About a third of a steer is used for beef production. The rest of the animal is used to make by-products found in medicines, cosmetics, detergents, insulation, and much more!

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Drink local with milk! It takes about 48 hours for milk to travel from dairy farms to the grocery store.

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There are about 60-80 pods on a mature soybean plant. Each pod contains three small soybeans.

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Compared with 50 years ago, pig farmers are using 41% less water to produce a pound of pork, with a 35% smaller carbon footprint.

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Pork tenderloin is as lean as a skinless chicken breast.

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About one-third of the milk produced in the U.S. is used for making cheese.

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Kansas is known for its sunflowers. They provide food for insects, birds and cattle, and make great cooking oil, biofuel and a delicious snack for people!

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In Kansas alone, pig farmers raised over 3.2 million pigs in 2015, producing over 600 million pounds of pork!

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In 2015 Kansas had 6.3 million cattle on ranches and in feedyards (third highest in the nation). That's a little over twice the state's human population of more than 2.9 million!

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Did you know that Americans consume about 132 pounds of wheat flour per person each year?

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About two-thirds of the Kansas corn crop is used in-state as livestock feed or in food production.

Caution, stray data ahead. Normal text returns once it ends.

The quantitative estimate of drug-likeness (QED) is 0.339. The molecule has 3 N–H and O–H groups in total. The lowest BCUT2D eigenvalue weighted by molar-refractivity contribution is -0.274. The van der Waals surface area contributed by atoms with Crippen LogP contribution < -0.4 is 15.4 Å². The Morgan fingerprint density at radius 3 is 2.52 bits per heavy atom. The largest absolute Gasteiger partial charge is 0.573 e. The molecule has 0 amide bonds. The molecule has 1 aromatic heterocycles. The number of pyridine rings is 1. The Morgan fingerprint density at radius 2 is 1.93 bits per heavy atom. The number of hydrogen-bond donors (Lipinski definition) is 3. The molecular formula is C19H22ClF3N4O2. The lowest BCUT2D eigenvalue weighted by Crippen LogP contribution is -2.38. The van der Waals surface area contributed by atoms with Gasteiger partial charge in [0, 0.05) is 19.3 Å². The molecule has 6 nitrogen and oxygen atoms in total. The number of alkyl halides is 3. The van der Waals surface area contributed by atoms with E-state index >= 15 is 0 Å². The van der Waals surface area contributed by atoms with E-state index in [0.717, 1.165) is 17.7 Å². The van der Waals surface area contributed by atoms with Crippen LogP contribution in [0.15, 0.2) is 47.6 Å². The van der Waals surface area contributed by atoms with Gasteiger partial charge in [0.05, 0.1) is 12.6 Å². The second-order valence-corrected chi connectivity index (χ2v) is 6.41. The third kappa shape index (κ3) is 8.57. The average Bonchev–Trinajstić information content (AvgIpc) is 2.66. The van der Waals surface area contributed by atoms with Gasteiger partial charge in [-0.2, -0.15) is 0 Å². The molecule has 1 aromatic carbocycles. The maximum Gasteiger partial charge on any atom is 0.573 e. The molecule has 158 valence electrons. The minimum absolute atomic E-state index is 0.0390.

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Grain sorghum is one of the oldest known grains. Its origins can be traced back to ancient Africa and India.

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One cowhide can produce enough leather to make 20 footballs, 18 soccer balls, 18 volleyballs or 12 basketballs.

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One bushel of corn makes 2.8 gallons of ethanol.

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Mexico and Japan are our top international corn buyers. They buy 50 percent of U.S. corn exports.

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About two-thirds of the Kansas corn crop is used in-state as livestock feed or in food production. 

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There are more than 29 cuts of beef that meet government guidelines for lean, including tenderloin, T-bone steak and extra lean ground beef.

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In pre-refrigeration days, hogs were harvested in the fall and cured for six to seven months, just in time for Easter dinner. That’s how ham came to be the traditional Easter favorite.

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Did you know cotton is becoming a big crop in Kansas? Last year, farmers here produced over 164 million pounds of cotton! 

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The average Kansas dairy cow produces about 7 gallons of milk each day. That’s more than 2,544 gallons of milk over the course of a typical year.

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From farm to processor to distribution and retail, dairy creates jobs that support the economic well-being of Kansans. The dairy industry contributes $592 million annually to the Kansas economy and...

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